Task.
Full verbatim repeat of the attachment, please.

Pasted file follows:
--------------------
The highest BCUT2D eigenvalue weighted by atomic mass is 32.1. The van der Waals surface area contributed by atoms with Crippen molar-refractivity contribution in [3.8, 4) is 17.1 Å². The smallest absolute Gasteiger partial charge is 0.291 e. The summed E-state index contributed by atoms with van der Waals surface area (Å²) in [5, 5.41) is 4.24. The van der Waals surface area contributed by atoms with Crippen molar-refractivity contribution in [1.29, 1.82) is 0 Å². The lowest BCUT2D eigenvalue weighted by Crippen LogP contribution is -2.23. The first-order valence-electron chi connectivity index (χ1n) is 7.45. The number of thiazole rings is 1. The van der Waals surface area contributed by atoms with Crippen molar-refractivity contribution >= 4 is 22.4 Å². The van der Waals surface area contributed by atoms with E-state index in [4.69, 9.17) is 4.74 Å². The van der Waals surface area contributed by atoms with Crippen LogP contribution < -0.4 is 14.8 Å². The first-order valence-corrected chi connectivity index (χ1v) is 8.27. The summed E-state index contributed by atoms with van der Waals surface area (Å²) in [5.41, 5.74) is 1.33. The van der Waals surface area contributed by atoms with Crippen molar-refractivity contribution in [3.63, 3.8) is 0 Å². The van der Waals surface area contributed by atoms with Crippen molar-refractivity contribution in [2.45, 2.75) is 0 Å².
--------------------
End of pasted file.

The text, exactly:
The highest BCUT2D eigenvalue weighted by atomic mass is 32.1. The van der Waals surface area contributed by atoms with Crippen molar-refractivity contribution in [3.8, 4) is 17.1 Å². The smallest absolute Gasteiger partial charge is 0.291 e. The summed E-state index contributed by atoms with van der Waals surface area (Å²) in [5, 5.41) is 4.24. The van der Waals surface area contributed by atoms with Crippen molar-refractivity contribution in [1.29, 1.82) is 0 Å². The lowest BCUT2D eigenvalue weighted by Crippen LogP contribution is -2.23. The first-order valence-electron chi connectivity index (χ1n) is 7.45. The number of thiazole rings is 1. The van der Waals surface area contributed by atoms with Crippen molar-refractivity contribution >= 4 is 22.4 Å². The van der Waals surface area contributed by atoms with E-state index in [4.69, 9.17) is 4.74 Å². The van der Waals surface area contributed by atoms with Crippen LogP contribution < -0.4 is 14.8 Å². The first-order valence-corrected chi connectivity index (χ1v) is 8.27. The summed E-state index contributed by atoms with van der Waals surface area (Å²) in [5.41, 5.74) is 1.33. The van der Waals surface area contributed by atoms with Crippen molar-refractivity contribution in [3.63, 3.8) is 0 Å². The van der Waals surface area contributed by atoms with Crippen molar-refractivity contribution in [2.45, 2.75) is 0 Å².